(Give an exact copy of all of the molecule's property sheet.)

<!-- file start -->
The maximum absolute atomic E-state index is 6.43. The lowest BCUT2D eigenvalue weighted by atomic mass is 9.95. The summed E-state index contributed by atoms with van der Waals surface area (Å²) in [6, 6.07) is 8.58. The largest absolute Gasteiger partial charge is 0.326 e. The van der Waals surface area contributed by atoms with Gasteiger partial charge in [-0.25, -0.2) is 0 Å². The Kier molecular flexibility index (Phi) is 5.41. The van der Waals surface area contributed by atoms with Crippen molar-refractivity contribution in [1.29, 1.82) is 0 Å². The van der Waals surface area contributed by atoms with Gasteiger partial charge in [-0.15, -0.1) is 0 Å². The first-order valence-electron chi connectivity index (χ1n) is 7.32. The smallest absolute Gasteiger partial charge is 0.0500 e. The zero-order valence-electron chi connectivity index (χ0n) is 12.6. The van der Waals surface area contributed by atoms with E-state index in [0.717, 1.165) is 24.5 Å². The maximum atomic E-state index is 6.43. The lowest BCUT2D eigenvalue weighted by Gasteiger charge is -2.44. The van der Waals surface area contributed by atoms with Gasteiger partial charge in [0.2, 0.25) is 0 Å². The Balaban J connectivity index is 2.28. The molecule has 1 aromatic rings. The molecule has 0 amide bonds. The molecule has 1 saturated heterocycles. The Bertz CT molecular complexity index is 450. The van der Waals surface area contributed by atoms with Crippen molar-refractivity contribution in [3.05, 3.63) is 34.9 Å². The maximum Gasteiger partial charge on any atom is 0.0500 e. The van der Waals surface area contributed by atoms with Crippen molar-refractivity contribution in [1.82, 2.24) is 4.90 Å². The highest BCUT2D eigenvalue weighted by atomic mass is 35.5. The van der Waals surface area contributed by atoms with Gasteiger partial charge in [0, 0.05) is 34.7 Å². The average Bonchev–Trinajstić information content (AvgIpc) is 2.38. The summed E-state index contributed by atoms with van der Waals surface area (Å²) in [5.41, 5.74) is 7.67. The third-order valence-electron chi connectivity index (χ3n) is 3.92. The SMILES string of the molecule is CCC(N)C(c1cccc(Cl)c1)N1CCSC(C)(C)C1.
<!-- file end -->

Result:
The maximum absolute atomic E-state index is 6.43. The lowest BCUT2D eigenvalue weighted by atomic mass is 9.95. The summed E-state index contributed by atoms with van der Waals surface area (Å²) in [6, 6.07) is 8.58. The largest absolute Gasteiger partial charge is 0.326 e. The van der Waals surface area contributed by atoms with Gasteiger partial charge in [-0.25, -0.2) is 0 Å². The Kier molecular flexibility index (Phi) is 5.41. The van der Waals surface area contributed by atoms with Crippen molar-refractivity contribution in [1.29, 1.82) is 0 Å². The van der Waals surface area contributed by atoms with Gasteiger partial charge in [-0.15, -0.1) is 0 Å². The first-order valence-electron chi connectivity index (χ1n) is 7.32. The smallest absolute Gasteiger partial charge is 0.0500 e. The zero-order valence-electron chi connectivity index (χ0n) is 12.6. The van der Waals surface area contributed by atoms with E-state index in [0.717, 1.165) is 24.5 Å². The maximum atomic E-state index is 6.43. The lowest BCUT2D eigenvalue weighted by Gasteiger charge is -2.44. The van der Waals surface area contributed by atoms with Gasteiger partial charge in [0.2, 0.25) is 0 Å². The Balaban J connectivity index is 2.28. The molecule has 1 aromatic rings. The molecule has 0 amide bonds. The molecule has 1 saturated heterocycles. The Bertz CT molecular complexity index is 450. The van der Waals surface area contributed by atoms with Crippen molar-refractivity contribution in [3.05, 3.63) is 34.9 Å². The maximum Gasteiger partial charge on any atom is 0.0500 e. The van der Waals surface area contributed by atoms with Crippen molar-refractivity contribution in [1.82, 2.24) is 4.90 Å². The highest BCUT2D eigenvalue weighted by atomic mass is 35.5. The van der Waals surface area contributed by atoms with Gasteiger partial charge in [0, 0.05) is 34.7 Å². The average Bonchev–Trinajstić information content (AvgIpc) is 2.38. The summed E-state index contributed by atoms with van der Waals surface area (Å²) in [5.41, 5.74) is 7.67. The third-order valence-electron chi connectivity index (χ3n) is 3.92. The SMILES string of the molecule is CCC(N)C(c1cccc(Cl)c1)N1CCSC(C)(C)C1.